lips. He checked the doors and windows periodically, and
honked abrasively when they were cut off. He worked hard
the entire trip, much to the amusement of the passengers.
"He dreams day and night about becoming a bus driver,"
his father explained. "Before I got him the steering wheel,
he would drive me crazy, trying to honk my horn, and
getting in my way. Now, I sit him next to me, and I tell
him: Gadi - start the motor and drive the bus! As you can
see, he does a beautiful job, and I can do mine in peace."
"Did you hear that?" the Torah Sage later remarked. "The
Almighty runs the whole show: He gives us a steering
wheel, turns to us, and tells us: Nu - drive the bus! And we,
small-minded children that we are, sweat and struggle to
keep the bus on course. We exhaust ourselves from the
effort, while 'upstairs,' all the passengers are amused. Our
livelihood is fixed on Rosh Hashana, yet we struggle to
earn it, and work overtime to earn even more. If we feel
someone is getting in our way of earning a living, we yell
at him: Get outta my way!... What we fail to see is that our
Father is really the one driving the bus, and that while we
must wave our arms and go through the motions as best
we can, we should never forget that we're really just back-
seat drivers." From now on, I told my family, we're going
to try to take things in stride. Your mother and I are still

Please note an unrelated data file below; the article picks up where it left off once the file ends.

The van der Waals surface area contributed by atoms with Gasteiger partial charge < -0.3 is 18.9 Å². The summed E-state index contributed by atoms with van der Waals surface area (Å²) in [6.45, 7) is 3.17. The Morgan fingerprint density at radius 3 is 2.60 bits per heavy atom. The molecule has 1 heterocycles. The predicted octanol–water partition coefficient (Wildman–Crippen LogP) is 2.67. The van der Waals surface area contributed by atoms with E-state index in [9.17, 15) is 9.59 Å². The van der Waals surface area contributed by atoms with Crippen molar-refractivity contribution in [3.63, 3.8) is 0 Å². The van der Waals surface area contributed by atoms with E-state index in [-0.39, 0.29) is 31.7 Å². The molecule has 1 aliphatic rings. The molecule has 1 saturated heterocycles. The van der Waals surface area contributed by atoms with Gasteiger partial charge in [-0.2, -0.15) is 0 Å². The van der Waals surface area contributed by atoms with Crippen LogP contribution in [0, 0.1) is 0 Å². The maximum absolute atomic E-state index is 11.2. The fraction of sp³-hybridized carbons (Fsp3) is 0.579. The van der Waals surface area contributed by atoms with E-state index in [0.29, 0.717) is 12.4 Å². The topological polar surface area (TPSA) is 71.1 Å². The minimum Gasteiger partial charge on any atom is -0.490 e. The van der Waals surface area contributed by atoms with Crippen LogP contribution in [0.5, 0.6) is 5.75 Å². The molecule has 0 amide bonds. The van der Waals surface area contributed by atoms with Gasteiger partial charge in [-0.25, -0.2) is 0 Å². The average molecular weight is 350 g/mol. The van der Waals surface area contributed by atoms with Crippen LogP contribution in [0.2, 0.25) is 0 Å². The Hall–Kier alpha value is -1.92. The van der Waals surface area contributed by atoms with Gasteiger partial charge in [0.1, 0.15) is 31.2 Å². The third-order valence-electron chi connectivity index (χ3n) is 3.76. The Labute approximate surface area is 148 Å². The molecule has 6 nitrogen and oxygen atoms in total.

going to continue doing everything we possibly can, but
I'm going to try to keep things in perspective, and not
allow stress and obsession to ruin our family. (Remarkably,
a few weeks after telling his family this story, and changing
his attitude, the right match came along, and his son
became a chassan.)
Something similar to this occurred at the banks of the Red Sea. The
script had been written way-back-when, and the envelope had been
sealed; there was absolutely no need for alarm. But we knew nothing
of all this - and we were really sweating. Hashem even let us "drive the
bus:" Nachshon plunged into the waters, Moshe and the Jews prayed,
and at the last minute... Well, we all know the rest of the story. Had
we known about the now-famous "condition" would we have acted
differently? Should we have acted differently? NO. Hashem very much
wants us to do everything within our means to "help ourselves." But
perhaps, had we known that our "last-minute" escape route had
already been sketched in indelible ink onto the wall-map of history,
we might have sweated things a little less. Perhaps what's so "difficult"
about splitting the Sea is that Hashem must ultimately allow us to
have that delusion; He must hide His face from us, and allow us to
continue to grope and struggle as if the bus were ours to drive.
Among the things that give people stress, earning a living and finding
a zivug (match) undoubtedly rank among the very top. Yet our zivug,
and those of our children, were already proclaimed in heaven forty
days before we were conceived (Sotah 2a). Our parnasah for this
year was already decided on Rosh Hashana (Beitzah 16a). We go
through the motions, as we must, but there's really not all that much
we can do to change things. Hashem, as He did when He split the
sea, makes things seem as if we are holding the wheel and steering
the bus. We fret and we sweat, we dodge and we turn, and Above,
the Almighty smiles - enjoy the ride!
Have a good Shabbos.
This week's publication was sponsored by Mr.
Moshe Wajsbaum, in memory of his grandfater, R'
Yehoshua Heshel ben R' Moshe Eliezer Wajsbaum, who
passed away Shabbos parshas Beshalach, 13 Shevat
Text Copyright © 2002 Rabbi Eliyahu Hoffmann and Project Genesis, Inc.